Economic Times: August, 2015
Bengaluru: City-based doctors and researchers could change the way technology addiction is studied and cured in India.
Developed by the technology de-addiction clinic SHUT (Service for Healthy Use of Technology) at Nimhans (National Institute of Mental Health and Neuro Sciences), the module is the brainchild of Prasad Reddy , a second year PhD student at the Department of Psychiatric Social Work.
"There are no structured intervention modules to study technology addiction in India. The US module that is frequently used is not always suitable for Indian conditions," Reddy told ET, adding that the clinic presently uses a model originally meant for substance abuse.
The tech intervention module, which will be ready in the next six months, will assess quantifiers for dysfunctional behaviour and study how to control use of technology as a coping mechanism for peer pressure, boredom and stress. The psycho-education component would help sensitise and educate people about technology addiction.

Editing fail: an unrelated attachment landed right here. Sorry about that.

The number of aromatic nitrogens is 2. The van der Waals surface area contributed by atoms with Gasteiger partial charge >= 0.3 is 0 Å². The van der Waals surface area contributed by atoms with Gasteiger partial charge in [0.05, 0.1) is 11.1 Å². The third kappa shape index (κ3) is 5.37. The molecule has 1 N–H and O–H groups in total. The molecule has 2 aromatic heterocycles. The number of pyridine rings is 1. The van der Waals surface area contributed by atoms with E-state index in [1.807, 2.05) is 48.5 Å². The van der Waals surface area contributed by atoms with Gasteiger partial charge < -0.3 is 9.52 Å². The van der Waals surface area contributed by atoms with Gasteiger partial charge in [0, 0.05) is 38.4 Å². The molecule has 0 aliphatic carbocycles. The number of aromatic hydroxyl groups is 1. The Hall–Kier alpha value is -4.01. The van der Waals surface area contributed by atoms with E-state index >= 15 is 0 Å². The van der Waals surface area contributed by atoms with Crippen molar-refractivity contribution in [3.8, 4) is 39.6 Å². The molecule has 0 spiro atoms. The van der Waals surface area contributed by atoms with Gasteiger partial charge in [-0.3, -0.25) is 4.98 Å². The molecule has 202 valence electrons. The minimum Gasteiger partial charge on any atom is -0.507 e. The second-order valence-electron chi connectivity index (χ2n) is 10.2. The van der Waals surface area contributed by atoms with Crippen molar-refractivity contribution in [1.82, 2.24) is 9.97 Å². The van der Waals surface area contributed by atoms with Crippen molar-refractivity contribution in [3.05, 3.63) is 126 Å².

Dr Manoj Kumar Sharma, professor of clinical psychology who runs the SHUT Clinic and is Reddy's coguide, said their module would be more expansive when compared to the current module developed by New York-based Dr Kimberly Young (founder, The Centre for Internet Addiction). Dr Young uses cognitive behavioural approach (CBT) to assess individual cogni tion, expectancy and impact on behaviour.
"Taking various cultural factors and support systems into consideration, we will work with individual families," he said. "Also, while the CBT module needs 10-12 sessions with every case, this one can be used simultaneously on a group of people in 3-4 sessions. This would reduce dropout rates, considering that a majority of our cases are adolescents with low motivation levels."
A large-scale feasibility test would be conducted in a year, said Reddy .
Technology experts believe that even though a majority of tech addicts are young adults, the module needs to be applicable across age groups.
Sunil Abraham, Executive Director, The Centre for Internet & Society , said technology addiction is a modern version of older addictive behaviours around gaming, gambling, shopping and pornography . "For young people, the focus on the family and peers is very important for rehabilitation from addictive behaviour," he said.